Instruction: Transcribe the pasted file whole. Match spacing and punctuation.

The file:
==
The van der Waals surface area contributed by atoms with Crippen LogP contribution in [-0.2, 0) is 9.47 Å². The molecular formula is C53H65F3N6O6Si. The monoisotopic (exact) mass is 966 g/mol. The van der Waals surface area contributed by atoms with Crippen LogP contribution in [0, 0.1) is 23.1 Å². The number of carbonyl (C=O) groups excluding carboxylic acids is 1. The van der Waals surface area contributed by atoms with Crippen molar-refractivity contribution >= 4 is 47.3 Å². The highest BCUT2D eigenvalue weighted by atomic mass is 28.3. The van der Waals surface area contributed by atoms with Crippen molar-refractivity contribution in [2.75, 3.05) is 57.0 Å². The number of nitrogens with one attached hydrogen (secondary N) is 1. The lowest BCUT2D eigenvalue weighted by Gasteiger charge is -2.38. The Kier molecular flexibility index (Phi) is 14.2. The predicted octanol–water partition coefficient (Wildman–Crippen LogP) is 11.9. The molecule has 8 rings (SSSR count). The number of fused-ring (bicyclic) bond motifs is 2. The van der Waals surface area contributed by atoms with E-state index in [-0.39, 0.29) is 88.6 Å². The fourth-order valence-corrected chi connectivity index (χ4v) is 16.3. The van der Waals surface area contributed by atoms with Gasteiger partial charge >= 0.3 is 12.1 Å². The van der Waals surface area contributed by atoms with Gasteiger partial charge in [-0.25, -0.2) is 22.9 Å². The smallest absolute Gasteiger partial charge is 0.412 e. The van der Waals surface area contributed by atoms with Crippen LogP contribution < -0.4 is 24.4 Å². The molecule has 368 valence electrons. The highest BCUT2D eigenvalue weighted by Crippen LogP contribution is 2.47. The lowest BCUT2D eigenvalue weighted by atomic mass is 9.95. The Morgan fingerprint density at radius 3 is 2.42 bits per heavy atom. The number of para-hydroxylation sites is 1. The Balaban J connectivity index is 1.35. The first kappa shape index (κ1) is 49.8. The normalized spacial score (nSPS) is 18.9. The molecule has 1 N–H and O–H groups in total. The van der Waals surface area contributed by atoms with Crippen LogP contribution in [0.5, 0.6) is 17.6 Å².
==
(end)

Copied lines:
The van der Waals surface area contributed by atoms with Crippen LogP contribution in [-0.2, 0) is 9.47 Å². The molecular formula is C53H65F3N6O6Si. The monoisotopic (exact) mass is 966 g/mol. The van der Waals surface area contributed by atoms with Crippen LogP contribution in [0, 0.1) is 23.1 Å². The number of carbonyl (C=O) groups excluding carboxylic acids is 1. The van der Waals surface area contributed by atoms with Crippen molar-refractivity contribution >= 4 is 47.3 Å². The highest BCUT2D eigenvalue weighted by atomic mass is 28.3. The van der Waals surface area contributed by atoms with Crippen molar-refractivity contribution in [2.75, 3.05) is 57.0 Å². The number of nitrogens with one attached hydrogen (secondary N) is 1. The lowest BCUT2D eigenvalue weighted by Gasteiger charge is -2.38. The Kier molecular flexibility index (Phi) is 14.2. The predicted octanol–water partition coefficient (Wildman–Crippen LogP) is 11.9. The molecule has 8 rings (SSSR count). The number of fused-ring (bicyclic) bond motifs is 2. The van der Waals surface area contributed by atoms with E-state index in [-0.39, 0.29) is 88.6 Å². The fourth-order valence-corrected chi connectivity index (χ4v) is 16.3. The van der Waals surface area contributed by atoms with Gasteiger partial charge >= 0.3 is 12.1 Å². The van der Waals surface area contributed by atoms with Gasteiger partial charge in [-0.25, -0.2) is 22.9 Å². The smallest absolute Gasteiger partial charge is 0.412 e. The van der Waals surface area contributed by atoms with Crippen LogP contribution < -0.4 is 24.4 Å². The molecule has 368 valence electrons. The highest BCUT2D eigenvalue weighted by Crippen LogP contribution is 2.47. The lowest BCUT2D eigenvalue weighted by atomic mass is 9.95. The Morgan fingerprint density at radius 3 is 2.42 bits per heavy atom. The number of para-hydroxylation sites is 1. The Balaban J connectivity index is 1.35. The first kappa shape index (κ1) is 49.8. The normalized spacial score (nSPS) is 18.9. The molecule has 1 N–H and O–H groups in total. The van der Waals surface area contributed by atoms with Crippen LogP contribution in [0.5, 0.6) is 17.6 Å².